Whatever you do, do not touch it with any body part, and make sure that there is no flammable material or fuel close to the spark plug before proceeding to the next step. If all is well, check if the sparkplug works by yanking the starter rope as if you are trying to start up the chainsaw. If the magnet and induction coil of the flywheel is working normally, your plug should spark. If nothing happens, use a metal brush to clean the tip of the sparkplug and try again. If it still does not work, it would be a good decision to replace your spark plug, as they might be dead. If your new sparkplugs do not work as well, the induction coil might have a problem.
During routine maintenance of your chainsaw, you should check the spark arrestor and the air filter. While in use, chainsaws produce large amounts of fine wood fiber that can clog the air filter over time, thus preventing the engine from breathing and working well. Moreover, the fine wood chips can also clog the spark arrestor located in the engine’s muffler. Some chainsaws do not use two-stroke engines that use a mix of engine oil and gasoline. In most chainsaws, the ideal mix of engine oil to gasoline should be 1:50, even though some manufacturers recommend an oil to gas mix ratio of approximately 1:40 or as low as 1:35.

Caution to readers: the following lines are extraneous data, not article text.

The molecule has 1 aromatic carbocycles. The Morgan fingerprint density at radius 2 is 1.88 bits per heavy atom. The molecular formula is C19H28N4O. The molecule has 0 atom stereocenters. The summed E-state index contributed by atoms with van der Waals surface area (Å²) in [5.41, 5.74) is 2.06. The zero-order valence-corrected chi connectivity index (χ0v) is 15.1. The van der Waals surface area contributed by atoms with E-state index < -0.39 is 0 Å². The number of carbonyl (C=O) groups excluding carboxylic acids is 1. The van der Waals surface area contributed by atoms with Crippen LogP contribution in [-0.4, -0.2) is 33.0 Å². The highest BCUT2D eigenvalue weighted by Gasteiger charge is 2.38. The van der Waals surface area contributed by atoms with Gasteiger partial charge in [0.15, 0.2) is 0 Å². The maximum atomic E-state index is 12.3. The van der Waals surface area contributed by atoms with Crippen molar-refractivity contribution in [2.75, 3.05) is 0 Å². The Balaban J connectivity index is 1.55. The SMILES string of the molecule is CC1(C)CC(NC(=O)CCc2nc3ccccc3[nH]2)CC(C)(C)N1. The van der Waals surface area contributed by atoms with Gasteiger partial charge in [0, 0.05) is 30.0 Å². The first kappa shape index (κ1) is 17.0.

Whenever the oil to fuel ratio is high, thick oil can clog your spark arrestor due to incomplete combustion in the chamber. Oil tends to burn at a higher temperature than gas. Thus, as the engine discharges waste, it discharges unburnt oil that sticks to the spark arrestor. To eliminate this effect, remove the muffler, inspect the spark arrestor, and clean debris from its surface. If the spark arrestor is clean, you should see through it, as it is mostly metal wires and a simple mesh.
Top Handle vs. Rear Handle Chainsaw
The discussion of whether to buy a chainsaw with a rear handle or top handle should not concern you are not a professional arborist who spends a lot of time climbing and cutting trees single-handedly. Before you order a chainsaw, you must produce a certificate of competence to the manufacturer or dealer. Therefore, we are sure that you will not order one accidentally anytime soon, as chainsaws are a major safety hazard for novices. Unlike conventional models with throttle control at the foregrip and the back, top handles models have throttle controls on the side, instead of the top and foregrip.
The balancing of their weight also varies slightly from those of top handled chainsaws, as their overall length is much shorter due to the handle’s position. You also get a loon on the back you can use to sling to a rope or a work belt while climbing trees. The compact design translates to low weight, making them easier to maneuver in tight quarters. Unfortunately, top-handed chainsaws’ desirable characteristics also make kickback stronger more dangerous because of the shorter distance between the body and the chain of the saw. Whenever a kickback occurs, you have a short time to react to the saw and avert injury.
How do Chainsaw Chaps protect you?